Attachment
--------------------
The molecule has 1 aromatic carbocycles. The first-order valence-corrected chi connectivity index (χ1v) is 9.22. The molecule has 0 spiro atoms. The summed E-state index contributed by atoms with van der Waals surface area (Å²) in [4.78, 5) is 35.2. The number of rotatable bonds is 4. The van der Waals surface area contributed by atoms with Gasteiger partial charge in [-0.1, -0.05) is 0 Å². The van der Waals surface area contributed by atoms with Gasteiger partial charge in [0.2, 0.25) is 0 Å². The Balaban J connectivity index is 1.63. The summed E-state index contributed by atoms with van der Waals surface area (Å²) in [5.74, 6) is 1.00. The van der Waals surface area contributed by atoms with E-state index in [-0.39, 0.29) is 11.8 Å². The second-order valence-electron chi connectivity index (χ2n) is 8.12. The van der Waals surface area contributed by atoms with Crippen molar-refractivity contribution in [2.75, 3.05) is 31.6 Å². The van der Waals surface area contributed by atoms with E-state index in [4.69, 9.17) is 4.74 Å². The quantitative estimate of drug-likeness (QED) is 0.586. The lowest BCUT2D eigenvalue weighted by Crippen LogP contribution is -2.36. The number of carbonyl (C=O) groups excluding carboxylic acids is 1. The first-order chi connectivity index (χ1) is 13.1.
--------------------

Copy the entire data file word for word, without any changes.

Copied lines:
The molecule has 1 aromatic carbocycles. The first-order valence-corrected chi connectivity index (χ1v) is 9.22. The molecule has 0 spiro atoms. The summed E-state index contributed by atoms with van der Waals surface area (Å²) in [4.78, 5) is 35.2. The number of rotatable bonds is 4. The van der Waals surface area contributed by atoms with Gasteiger partial charge in [-0.1, -0.05) is 0 Å². The van der Waals surface area contributed by atoms with Gasteiger partial charge in [0.2, 0.25) is 0 Å². The Balaban J connectivity index is 1.63. The summed E-state index contributed by atoms with van der Waals surface area (Å²) in [5.74, 6) is 1.00. The van der Waals surface area contributed by atoms with E-state index in [-0.39, 0.29) is 11.8 Å². The second-order valence-electron chi connectivity index (χ2n) is 8.12. The van der Waals surface area contributed by atoms with Crippen molar-refractivity contribution in [2.75, 3.05) is 31.6 Å². The van der Waals surface area contributed by atoms with E-state index in [4.69, 9.17) is 4.74 Å². The quantitative estimate of drug-likeness (QED) is 0.586. The lowest BCUT2D eigenvalue weighted by Crippen LogP contribution is -2.36. The number of carbonyl (C=O) groups excluding carboxylic acids is 1. The first-order chi connectivity index (χ1) is 13.1.